- Liberal Unionist Party
- Liberal Unionists was the name given to those who left the Gladstonian Liberal Party in opposition to William Gladstone ’s defeated Irish Home Rule bill of 1886. The Unionists were initially a faction, and by no means an entirely conservative faction, of the Liberal Party, including well-known radicals like Joseph Chamberlain and John Bright. The Unionist split of the Liberal Party ended definitively the long period of Victorian Liberal predominance and ushered in almost two decades of largely Tory rule.The so-called Unionist party was formed by a coalition of the Liberal Unionists with the Conservative Party or Tories under Lord Salisbury in the aftermath of the split of the Liberal Party in 1886. Although in the 1880s, the term Unionist designated a Liberal Unionist, in the 1890s it came to be used to describe any supporter of Salisbury’s Conservative governments. By the Edwardian era, when Irish Home Rule was once more put forward by the Liberals, the distinction between Conservatives and formerly Liberal Unionists had largely disappeared, and the term Unionist became a synonym for Conservative. The Conservative Party offi-cially renamed itself the Conservative and Unionist Party in 1912. The term Unionist fell from favor after Irish independence but was only formally dropped in 1970.See also <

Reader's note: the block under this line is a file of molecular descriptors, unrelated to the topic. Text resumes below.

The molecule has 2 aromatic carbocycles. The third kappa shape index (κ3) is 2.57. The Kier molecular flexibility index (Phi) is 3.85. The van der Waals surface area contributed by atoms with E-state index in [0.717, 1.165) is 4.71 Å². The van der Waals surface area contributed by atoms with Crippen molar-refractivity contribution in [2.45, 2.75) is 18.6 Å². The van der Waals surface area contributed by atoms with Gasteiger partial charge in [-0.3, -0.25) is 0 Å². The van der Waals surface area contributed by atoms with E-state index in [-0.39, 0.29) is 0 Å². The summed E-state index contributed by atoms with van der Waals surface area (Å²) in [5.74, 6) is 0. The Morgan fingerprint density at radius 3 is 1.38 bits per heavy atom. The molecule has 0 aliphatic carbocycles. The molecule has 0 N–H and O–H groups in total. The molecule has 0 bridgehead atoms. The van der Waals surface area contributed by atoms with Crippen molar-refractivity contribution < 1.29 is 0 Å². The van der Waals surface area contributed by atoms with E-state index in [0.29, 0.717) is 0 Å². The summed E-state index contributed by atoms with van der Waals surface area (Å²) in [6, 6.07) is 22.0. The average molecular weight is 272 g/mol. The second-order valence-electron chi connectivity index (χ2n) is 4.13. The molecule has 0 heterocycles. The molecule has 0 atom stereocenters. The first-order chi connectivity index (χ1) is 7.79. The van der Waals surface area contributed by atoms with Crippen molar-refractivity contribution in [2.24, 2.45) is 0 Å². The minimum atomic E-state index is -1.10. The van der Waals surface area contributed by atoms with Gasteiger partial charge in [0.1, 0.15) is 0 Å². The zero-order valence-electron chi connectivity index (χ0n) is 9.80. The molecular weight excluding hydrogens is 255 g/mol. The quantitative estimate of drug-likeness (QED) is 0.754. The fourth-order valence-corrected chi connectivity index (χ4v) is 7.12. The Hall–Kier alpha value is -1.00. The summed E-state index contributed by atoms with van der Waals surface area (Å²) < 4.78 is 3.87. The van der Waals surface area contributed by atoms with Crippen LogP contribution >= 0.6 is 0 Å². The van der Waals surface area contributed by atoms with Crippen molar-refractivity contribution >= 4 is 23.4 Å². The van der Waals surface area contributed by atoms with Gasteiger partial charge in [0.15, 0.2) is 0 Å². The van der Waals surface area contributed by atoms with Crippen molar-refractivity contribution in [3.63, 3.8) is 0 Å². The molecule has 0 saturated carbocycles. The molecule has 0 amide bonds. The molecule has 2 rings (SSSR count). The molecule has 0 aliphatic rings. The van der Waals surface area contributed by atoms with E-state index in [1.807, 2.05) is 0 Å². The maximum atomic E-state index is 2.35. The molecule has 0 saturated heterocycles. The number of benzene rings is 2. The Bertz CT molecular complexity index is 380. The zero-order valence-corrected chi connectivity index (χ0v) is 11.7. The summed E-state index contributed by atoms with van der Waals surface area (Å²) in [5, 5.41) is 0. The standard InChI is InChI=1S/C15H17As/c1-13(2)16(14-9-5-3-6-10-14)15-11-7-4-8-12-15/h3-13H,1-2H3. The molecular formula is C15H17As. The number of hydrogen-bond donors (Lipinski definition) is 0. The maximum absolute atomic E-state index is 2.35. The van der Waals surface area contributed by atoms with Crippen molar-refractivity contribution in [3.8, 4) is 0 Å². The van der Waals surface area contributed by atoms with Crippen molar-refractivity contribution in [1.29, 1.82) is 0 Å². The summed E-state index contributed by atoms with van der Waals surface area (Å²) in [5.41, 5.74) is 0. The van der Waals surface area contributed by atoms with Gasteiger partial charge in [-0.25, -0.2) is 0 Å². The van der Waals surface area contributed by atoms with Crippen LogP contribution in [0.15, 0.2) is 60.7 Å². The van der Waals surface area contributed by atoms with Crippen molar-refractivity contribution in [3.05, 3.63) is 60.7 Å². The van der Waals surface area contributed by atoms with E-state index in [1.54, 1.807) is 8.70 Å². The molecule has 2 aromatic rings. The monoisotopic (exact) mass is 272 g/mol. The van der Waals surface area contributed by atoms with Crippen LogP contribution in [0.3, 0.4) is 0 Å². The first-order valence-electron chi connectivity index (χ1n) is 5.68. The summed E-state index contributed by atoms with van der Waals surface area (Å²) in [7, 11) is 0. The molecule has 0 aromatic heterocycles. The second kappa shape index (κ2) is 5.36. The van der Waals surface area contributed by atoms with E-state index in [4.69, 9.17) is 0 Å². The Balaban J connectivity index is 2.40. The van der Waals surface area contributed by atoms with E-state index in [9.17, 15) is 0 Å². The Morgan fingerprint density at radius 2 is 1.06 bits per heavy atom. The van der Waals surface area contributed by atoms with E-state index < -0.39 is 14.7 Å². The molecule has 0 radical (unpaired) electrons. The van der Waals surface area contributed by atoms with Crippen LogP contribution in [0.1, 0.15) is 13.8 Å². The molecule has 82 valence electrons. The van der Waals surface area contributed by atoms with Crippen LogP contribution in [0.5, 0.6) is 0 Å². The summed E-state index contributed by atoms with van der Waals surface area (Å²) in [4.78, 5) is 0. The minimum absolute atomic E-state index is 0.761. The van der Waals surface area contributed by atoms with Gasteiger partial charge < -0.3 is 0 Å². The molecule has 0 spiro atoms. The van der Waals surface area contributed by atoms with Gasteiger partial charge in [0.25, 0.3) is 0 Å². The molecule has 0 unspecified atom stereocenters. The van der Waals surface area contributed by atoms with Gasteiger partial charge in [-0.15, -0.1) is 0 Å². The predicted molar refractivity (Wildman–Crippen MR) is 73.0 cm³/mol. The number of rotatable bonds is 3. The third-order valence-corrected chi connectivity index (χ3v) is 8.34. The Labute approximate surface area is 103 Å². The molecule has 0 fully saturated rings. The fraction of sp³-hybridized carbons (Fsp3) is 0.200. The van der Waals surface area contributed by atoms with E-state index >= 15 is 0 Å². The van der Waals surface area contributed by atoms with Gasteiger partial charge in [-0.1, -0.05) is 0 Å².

>.FURTHER READING:Lubenow, W. C. Parliamentary Politics and the Home Rule Crisis. Oxford: Clarendon Press, 1988.MARK F. PROUDMAN
Encyclopedia of the Age of Imperialism, 1800–1914. 2014.